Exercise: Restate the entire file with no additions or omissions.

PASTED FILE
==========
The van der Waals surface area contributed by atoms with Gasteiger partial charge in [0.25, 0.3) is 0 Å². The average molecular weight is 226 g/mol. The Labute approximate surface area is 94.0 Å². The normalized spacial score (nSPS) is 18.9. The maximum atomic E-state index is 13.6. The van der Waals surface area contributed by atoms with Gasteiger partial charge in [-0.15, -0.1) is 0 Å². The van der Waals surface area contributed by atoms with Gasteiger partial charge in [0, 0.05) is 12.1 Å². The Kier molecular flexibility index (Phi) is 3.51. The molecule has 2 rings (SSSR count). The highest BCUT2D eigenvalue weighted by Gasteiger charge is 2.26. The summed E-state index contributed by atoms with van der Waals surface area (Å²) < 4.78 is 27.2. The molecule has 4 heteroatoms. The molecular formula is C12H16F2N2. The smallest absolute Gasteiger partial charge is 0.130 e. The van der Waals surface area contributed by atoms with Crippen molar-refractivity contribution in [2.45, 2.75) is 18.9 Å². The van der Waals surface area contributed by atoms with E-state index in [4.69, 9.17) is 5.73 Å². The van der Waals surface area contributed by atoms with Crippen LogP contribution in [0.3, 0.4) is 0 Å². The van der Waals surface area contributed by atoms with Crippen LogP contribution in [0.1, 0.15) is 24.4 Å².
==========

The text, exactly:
The van der Waals surface area contributed by atoms with Gasteiger partial charge in [0.25, 0.3) is 0 Å². The average molecular weight is 226 g/mol. The Labute approximate surface area is 94.0 Å². The normalized spacial score (nSPS) is 18.9. The maximum atomic E-state index is 13.6. The van der Waals surface area contributed by atoms with Gasteiger partial charge in [-0.15, -0.1) is 0 Å². The van der Waals surface area contributed by atoms with Gasteiger partial charge in [0, 0.05) is 12.1 Å². The Kier molecular flexibility index (Phi) is 3.51. The molecule has 2 rings (SSSR count). The highest BCUT2D eigenvalue weighted by Gasteiger charge is 2.26. The summed E-state index contributed by atoms with van der Waals surface area (Å²) < 4.78 is 27.2. The molecule has 4 heteroatoms. The molecular formula is C12H16F2N2. The smallest absolute Gasteiger partial charge is 0.130 e. The van der Waals surface area contributed by atoms with Crippen molar-refractivity contribution in [2.45, 2.75) is 18.9 Å². The van der Waals surface area contributed by atoms with E-state index in [4.69, 9.17) is 5.73 Å². The van der Waals surface area contributed by atoms with Crippen LogP contribution in [0.3, 0.4) is 0 Å². The van der Waals surface area contributed by atoms with Crippen LogP contribution in [0.1, 0.15) is 24.4 Å².